Harvard Women's Health Watch

Ask the doctor: Does creatine improve strength in postmenopausal women?

Q. Could you discuss the benefits of creatine supplements for older, postmenopausal women? Are there any drawbacks?

A. Creatine is a substance made in our bodies from the amino acids arginine, glycine, and methionine. Amino acids are the chemical building blocks of protein; we get them from dietary protein. The body makes 1 to 2 grams of creatine a day, and we also get creatine from certain foods, such as fish and meat. Most (95%) of the body's creatine is located in muscle, though some is found in other tissues, including the brain and retina.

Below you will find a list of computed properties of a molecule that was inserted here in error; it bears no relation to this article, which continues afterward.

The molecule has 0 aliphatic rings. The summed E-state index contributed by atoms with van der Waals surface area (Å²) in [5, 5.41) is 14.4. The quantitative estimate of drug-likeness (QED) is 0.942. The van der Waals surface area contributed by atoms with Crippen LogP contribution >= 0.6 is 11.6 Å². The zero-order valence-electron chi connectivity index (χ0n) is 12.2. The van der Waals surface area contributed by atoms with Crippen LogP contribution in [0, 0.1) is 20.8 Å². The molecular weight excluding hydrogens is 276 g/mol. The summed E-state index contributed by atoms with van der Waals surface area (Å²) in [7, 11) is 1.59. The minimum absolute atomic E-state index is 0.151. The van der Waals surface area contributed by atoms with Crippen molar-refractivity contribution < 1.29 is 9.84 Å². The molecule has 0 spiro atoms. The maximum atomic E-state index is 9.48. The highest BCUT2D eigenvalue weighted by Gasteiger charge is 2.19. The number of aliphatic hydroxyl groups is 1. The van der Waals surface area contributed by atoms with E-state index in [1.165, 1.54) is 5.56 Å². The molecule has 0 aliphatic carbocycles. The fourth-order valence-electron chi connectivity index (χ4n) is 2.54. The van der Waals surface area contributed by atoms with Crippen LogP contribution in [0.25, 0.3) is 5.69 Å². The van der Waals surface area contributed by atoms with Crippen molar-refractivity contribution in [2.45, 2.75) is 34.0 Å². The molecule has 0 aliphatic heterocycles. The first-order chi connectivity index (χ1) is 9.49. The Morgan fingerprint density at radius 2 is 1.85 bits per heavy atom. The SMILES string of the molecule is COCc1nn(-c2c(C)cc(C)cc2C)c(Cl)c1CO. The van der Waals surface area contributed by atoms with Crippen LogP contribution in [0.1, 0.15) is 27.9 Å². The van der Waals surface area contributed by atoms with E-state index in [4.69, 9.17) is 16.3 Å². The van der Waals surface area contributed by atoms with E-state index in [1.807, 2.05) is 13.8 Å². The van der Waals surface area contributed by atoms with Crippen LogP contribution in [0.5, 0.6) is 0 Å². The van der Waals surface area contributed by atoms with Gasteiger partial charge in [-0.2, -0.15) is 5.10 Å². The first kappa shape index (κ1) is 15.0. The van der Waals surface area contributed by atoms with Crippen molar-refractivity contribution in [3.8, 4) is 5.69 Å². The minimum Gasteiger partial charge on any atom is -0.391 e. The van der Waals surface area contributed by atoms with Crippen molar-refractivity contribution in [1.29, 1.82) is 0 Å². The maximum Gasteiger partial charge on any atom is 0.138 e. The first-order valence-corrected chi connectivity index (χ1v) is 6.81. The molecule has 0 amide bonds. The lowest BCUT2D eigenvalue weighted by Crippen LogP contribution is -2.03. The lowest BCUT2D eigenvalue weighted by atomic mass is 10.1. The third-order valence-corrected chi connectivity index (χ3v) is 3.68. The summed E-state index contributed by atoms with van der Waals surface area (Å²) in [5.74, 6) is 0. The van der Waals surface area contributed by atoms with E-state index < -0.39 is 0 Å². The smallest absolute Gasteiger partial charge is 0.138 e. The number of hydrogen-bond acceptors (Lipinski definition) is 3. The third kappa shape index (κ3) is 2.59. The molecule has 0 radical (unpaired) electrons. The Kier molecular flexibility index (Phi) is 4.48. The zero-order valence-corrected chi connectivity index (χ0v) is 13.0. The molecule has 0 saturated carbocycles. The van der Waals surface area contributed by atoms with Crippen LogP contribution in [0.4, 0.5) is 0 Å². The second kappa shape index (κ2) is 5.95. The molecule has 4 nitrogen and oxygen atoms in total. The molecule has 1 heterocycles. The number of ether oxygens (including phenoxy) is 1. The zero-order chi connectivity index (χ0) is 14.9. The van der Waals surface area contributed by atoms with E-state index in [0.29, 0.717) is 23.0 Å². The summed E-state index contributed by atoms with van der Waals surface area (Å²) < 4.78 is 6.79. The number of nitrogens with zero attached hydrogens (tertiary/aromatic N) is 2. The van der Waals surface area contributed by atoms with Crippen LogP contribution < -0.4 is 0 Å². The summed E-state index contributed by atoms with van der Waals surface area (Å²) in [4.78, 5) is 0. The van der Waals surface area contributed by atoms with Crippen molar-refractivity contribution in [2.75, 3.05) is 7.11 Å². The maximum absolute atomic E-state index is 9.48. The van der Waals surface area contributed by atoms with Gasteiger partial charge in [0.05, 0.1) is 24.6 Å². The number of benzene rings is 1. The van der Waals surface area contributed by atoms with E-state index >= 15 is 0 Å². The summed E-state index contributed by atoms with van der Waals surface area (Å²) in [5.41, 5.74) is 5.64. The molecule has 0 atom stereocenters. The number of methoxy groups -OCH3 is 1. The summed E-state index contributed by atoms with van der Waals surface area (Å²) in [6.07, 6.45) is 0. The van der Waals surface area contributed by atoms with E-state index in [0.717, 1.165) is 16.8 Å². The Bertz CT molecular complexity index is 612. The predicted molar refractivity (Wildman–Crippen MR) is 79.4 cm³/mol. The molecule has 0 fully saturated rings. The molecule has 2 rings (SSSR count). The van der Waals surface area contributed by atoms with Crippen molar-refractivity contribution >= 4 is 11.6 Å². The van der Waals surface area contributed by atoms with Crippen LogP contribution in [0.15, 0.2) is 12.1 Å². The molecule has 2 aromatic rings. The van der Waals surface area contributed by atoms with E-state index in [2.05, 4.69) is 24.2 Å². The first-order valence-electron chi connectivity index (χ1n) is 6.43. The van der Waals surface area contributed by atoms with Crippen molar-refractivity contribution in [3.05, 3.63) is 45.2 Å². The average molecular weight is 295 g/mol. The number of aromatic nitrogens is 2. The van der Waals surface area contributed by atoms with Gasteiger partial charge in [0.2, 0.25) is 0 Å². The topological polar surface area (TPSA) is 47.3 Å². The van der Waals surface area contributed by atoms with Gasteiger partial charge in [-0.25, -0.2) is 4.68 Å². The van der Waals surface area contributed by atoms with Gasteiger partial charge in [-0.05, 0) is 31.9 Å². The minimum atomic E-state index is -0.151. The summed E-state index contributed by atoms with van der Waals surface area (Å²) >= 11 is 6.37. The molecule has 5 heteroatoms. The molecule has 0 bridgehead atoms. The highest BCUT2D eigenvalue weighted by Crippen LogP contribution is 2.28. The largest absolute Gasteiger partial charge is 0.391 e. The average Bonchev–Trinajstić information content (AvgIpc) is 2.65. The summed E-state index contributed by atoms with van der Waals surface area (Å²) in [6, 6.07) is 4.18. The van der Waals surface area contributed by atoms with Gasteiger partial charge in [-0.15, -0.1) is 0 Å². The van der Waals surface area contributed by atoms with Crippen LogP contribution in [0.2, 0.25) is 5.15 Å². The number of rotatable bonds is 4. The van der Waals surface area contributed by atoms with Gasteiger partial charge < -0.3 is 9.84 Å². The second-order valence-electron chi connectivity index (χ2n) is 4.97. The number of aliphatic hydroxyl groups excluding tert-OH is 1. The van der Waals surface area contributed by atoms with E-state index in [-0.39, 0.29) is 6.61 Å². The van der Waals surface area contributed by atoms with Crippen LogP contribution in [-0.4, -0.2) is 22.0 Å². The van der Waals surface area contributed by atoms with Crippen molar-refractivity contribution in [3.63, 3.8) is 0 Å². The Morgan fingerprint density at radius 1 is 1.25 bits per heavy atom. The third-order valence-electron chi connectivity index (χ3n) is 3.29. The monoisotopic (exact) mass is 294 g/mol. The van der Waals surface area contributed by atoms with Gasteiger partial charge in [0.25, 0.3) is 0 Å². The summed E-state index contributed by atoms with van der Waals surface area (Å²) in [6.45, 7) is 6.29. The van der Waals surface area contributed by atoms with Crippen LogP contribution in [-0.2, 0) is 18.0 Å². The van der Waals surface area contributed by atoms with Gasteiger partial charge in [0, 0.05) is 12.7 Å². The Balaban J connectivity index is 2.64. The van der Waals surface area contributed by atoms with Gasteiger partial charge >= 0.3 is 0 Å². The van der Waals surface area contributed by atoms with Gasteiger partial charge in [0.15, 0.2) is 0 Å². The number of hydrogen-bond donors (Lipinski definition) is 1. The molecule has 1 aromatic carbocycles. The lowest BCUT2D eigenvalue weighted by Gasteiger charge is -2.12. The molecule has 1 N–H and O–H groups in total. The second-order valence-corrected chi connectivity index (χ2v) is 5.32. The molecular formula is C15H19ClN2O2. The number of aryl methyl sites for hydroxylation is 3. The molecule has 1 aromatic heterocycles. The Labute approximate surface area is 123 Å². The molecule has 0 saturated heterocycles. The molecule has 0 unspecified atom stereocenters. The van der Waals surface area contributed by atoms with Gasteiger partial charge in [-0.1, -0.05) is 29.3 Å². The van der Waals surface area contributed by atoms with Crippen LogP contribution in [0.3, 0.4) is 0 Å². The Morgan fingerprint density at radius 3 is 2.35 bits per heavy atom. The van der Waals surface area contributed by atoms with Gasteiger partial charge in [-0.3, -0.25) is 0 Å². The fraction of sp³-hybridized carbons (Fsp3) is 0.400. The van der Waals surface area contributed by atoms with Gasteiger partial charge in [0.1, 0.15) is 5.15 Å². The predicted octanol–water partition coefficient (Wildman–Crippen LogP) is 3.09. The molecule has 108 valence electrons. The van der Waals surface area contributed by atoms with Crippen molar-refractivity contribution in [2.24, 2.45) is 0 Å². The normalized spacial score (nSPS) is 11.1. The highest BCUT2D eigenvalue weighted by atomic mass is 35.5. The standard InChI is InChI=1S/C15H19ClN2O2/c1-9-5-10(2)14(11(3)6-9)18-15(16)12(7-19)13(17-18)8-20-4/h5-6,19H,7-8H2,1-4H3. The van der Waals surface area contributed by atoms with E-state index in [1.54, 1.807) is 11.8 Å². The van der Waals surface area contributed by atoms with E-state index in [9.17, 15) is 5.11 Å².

Creatine increases energy by producing adenosine triphosphate, a high-energy compound released in muscle during intense, anaerobic exercise. Creatine supplements promote protein manufacture and provide a quick source of energy for muscle contraction.

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